ASU forensics team wins 3rd national title in 4 years; senior wins impromptu speaking championship


April 21, 2017

It was a strong weekend for Sun Devils at the National Forensics Association Nationals last weekend: Arizona State University senior Kohinoor Singh Gill placed first in the Impromptu Speaking competition, and an ASU team won first place in the President's Division II Sweepstakes contest.

The team featured Gill, junior Abbey Toye and sophomore Sachin Kumar. It was the forensics team's third national title in four years. ASU forensics champions ASU junior Abbey Toye, senior Kohinoor Gill center) and sophomore Sachin Kumar won first place in the President's Division II Sweepstakes contest at last weekend's National Forensics Association Nationals. Photo by Adam Symonds Download Full Image

Gill bested 175 other competitors over seven rounds of competition to claim the Impromptu title. He also placed third in Extemporaneous Speaking (151 entries), tied for seventh in Informative Speaking (146 entries) and tied for 13th in Rhetorical Criticism (105 entries). Finally, he competed in two events that did not reach elimination rounds: Duo Interpretation and After Dinner Speaking.All told, his performances in six separate events earned him 10th place out of more than 504 students competing at the tournament.

Toye qualified three events to the tournament: Prose Interpretation, Persuasion and Dramatic Interpretation. She qualified her Prose Interpretation to the Octafinal round, finishing tied for 25th (198 entries).

Kumar rounded out the three-person team at NFA, having qualified five events to the tournament: Duo Interpretation (with Gill), Informative, Impromptu, Extemporaneous and After Dinner Speaking. While none of these performances qualified Kumar for the elimination rounds, they were good enough to earn him 93rd place overall.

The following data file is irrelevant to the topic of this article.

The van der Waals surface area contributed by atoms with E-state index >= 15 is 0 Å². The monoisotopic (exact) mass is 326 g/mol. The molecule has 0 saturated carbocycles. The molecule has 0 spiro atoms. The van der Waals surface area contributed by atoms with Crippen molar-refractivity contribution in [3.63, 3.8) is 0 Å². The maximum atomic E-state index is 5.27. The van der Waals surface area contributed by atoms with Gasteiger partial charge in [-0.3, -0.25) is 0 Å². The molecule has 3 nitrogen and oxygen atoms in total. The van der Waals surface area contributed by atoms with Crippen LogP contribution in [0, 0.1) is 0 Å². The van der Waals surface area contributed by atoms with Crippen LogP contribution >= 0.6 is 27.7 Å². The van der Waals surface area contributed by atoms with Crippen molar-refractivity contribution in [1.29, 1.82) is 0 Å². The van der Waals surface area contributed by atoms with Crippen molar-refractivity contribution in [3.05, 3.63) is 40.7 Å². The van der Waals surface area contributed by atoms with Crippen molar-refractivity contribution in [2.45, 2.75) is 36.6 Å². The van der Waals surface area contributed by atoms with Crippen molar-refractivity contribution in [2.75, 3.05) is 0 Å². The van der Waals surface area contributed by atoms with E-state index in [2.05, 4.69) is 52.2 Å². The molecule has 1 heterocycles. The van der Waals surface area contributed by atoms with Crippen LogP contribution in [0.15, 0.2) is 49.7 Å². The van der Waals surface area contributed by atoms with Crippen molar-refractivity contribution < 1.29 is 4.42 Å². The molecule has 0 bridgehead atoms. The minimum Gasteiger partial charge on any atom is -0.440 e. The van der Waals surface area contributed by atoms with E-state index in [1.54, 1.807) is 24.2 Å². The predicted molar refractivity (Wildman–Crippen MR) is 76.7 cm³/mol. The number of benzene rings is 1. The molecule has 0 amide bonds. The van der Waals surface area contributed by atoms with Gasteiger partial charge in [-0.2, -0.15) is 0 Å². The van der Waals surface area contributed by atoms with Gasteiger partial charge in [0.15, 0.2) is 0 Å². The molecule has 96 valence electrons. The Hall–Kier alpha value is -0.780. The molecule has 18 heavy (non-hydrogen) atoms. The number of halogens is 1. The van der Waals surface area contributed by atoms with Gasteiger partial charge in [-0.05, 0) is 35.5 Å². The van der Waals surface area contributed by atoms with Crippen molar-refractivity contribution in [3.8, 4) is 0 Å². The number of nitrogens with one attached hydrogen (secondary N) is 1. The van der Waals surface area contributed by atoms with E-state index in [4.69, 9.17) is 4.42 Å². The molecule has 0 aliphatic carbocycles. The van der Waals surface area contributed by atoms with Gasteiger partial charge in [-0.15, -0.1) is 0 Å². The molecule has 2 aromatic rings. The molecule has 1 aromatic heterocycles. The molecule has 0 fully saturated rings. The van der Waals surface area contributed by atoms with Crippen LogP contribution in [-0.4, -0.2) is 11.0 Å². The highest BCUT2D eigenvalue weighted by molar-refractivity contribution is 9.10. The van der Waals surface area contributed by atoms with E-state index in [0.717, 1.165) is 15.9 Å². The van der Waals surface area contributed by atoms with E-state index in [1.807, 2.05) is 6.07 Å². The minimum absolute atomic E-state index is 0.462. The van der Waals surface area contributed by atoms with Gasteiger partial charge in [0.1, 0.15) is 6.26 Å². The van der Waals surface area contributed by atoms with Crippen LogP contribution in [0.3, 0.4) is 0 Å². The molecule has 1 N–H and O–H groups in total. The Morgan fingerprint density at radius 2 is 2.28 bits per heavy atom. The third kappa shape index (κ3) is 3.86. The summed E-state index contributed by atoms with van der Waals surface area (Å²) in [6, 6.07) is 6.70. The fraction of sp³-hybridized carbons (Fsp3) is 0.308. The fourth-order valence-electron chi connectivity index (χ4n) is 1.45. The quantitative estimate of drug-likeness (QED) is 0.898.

Finally, the team placed 12th in the Overall Sweepstakes award, quite the feat for a team of just three students. While the President’s Division II Sweepstakes Award earned by the team marks the highest overall quality performance from a team with less than 25 speech entries at the tournament, in the Overall Sweepstakes division there is no cap on entries. In this division, ASU’s 14 events were competing for cumulative scores with schools that had hundreds of speech entries. 

NFA Nationals is hosted each year by the National Forensics Association. The tournament lasted five days, with rounds beginning April 13 and ending April 17. This year’s tournament was held at the University of Wisconsin-Eau Claire, and 102 colleges and universities competed.

Written by Adam Symonds, ASU Forensics Team director 

ASU student wins carillon composition contest


April 21, 2017

Cameron Robello, a senior majoring in music composition and theory in the Herberger School of music, has won the 2017 Robert X. La Pat Carillon Composition Contest, sponsored by the ASU Carillon Society, with his composition titled "Lux Tintinnabulis."

The contest is underwritten by Laurie and Kenneth Polaski of Scottsdale in honor of La Pat, an award-winning Scottsdale composer. Download Full Image

Robello, from Mesa, Arizona, will receive a $250 cash prize. He said that in approaching composing a work for the 258-bell Symphonic Carillon, he both “listened and played. 

With research, including a fair amount of listening to carillon music and playing ASU’s carillon, I picked up on the shimmery, shining timbral elements in the bells that I thought carried potential to support an entire piece. 

“The most significant (and I think relevant) challenge for any composition, at least as it stands for my composing process, is purpose... the ‘why am I writing this’ question. My purpose with most of my recent work revolves around drawing out and making audible the sonic characteristics inherent in the raw sound material at hand.

“Whatever I draw out of the instrument needs to be both relevant to the instrument or ensemble and completely unique. Otherwise, the piece could have been written for anything! In the case of 'Lux Tintinnabulis,' the result must be sensitive to the sound of the carillon.“

Judges in the contest were University Carillonneurs William Swayze and Kevin Snow, and Jody Rockmaker, professor of music composition and theory. Rockmaker said, “Lux Tintinnabulis, creates interesting harmonies and sonic possibilities. The ideas are simply stated at the opening and evolve in convincing ways through the piece. I find it has a pleasing and satisfying form. The music is presented in a manner that promises free performance and interpretation.”

Robello is a classical guitarist and also performs on his laptop.

The 258-bell Symphonic Carillon was a gift to the university in 1966 from Associated Students of ASU. It is a memorial to those who gave their lives in service to their country. For more information send an e-mail to carillon@asu.edu.